Wednesday, June 27, 2012

poetry as a lesson in botany

We have grown fond of these:
Lifting the dry bark off a trunk,
Being forlorn as flowers in the rain.

But let’s keep in mind the evenness
Of the latter’s blooming wounds
Like Earth’s fragile mouths in chorus.

See, we are in mute obedience to life
When this patch of grass pushes
Through the pores of our clothes.

Rarely do we ever hear
The safeties of a mushroom.
We only have consequences,

Since nobody would root for pain
The way things endure
In the last tundra of the century.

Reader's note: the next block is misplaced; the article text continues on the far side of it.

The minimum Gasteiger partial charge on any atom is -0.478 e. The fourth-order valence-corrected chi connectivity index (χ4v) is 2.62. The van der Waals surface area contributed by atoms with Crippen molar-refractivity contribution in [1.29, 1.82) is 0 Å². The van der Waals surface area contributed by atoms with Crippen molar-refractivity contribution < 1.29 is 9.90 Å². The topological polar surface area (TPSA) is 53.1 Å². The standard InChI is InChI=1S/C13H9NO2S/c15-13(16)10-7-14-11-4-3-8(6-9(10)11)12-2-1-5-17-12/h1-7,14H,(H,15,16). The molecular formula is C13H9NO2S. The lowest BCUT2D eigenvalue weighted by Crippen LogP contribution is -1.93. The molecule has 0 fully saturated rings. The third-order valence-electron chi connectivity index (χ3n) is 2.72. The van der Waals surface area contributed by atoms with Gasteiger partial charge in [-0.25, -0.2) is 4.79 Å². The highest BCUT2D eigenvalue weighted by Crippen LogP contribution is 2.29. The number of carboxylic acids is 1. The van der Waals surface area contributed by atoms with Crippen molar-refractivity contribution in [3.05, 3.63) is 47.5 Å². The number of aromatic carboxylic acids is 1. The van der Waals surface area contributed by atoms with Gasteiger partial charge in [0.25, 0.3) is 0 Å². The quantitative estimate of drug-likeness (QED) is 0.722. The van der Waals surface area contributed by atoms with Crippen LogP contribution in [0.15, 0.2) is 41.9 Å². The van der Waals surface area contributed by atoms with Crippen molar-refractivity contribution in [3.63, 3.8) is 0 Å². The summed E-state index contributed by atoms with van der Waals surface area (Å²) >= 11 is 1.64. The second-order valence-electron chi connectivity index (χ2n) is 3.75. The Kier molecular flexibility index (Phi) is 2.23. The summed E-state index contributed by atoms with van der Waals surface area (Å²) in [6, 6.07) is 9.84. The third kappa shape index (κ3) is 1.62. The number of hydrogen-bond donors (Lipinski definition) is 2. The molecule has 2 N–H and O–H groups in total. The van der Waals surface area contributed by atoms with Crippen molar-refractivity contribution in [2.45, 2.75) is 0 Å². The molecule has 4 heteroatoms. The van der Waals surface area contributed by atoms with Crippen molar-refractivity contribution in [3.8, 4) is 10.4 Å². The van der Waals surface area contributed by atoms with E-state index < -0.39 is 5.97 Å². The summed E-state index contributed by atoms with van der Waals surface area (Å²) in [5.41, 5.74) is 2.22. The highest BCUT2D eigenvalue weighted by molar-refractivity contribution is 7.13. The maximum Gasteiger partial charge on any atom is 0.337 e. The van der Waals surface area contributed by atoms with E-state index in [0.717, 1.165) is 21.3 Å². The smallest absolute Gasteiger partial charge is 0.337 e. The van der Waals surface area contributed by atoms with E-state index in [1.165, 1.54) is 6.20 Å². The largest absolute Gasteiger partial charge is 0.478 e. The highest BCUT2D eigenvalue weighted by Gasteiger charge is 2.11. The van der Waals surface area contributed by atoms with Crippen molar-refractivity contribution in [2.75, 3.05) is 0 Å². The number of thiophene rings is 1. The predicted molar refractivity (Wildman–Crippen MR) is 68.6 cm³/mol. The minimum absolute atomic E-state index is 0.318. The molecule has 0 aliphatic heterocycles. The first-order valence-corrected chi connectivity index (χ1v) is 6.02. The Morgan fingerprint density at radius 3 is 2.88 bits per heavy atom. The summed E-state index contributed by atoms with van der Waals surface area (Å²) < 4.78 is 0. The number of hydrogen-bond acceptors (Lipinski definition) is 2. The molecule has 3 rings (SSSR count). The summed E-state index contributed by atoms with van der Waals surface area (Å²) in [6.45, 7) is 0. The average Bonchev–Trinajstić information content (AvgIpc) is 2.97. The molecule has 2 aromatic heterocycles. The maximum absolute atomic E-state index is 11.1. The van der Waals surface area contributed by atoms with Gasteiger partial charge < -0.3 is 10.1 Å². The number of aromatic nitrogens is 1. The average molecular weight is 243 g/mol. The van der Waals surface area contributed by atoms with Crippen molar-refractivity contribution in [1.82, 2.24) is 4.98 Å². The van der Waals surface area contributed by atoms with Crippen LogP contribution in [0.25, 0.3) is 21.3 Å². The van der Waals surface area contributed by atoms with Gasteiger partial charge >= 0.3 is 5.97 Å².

Nobody would ever tell us, too,
Of the dandelion seed in wanderlust,
Of the alga deprived of its place.

We just need to know because
Aren’t we always in search of trees?
Knowledge, life, family.

Branches reaching for next
To nothing but conviction:
This word, this light, this touch.

This fruit that could be poison.
Heres a grain of rice fresh
From its husk. Look at it closely.

Look at how finite, how inept it is
In its solitude and crudeness.
Look at what we have done.

2 comments:

Petr said...

Wonderful poem!!

f. jordan said...

Thank you, Petr.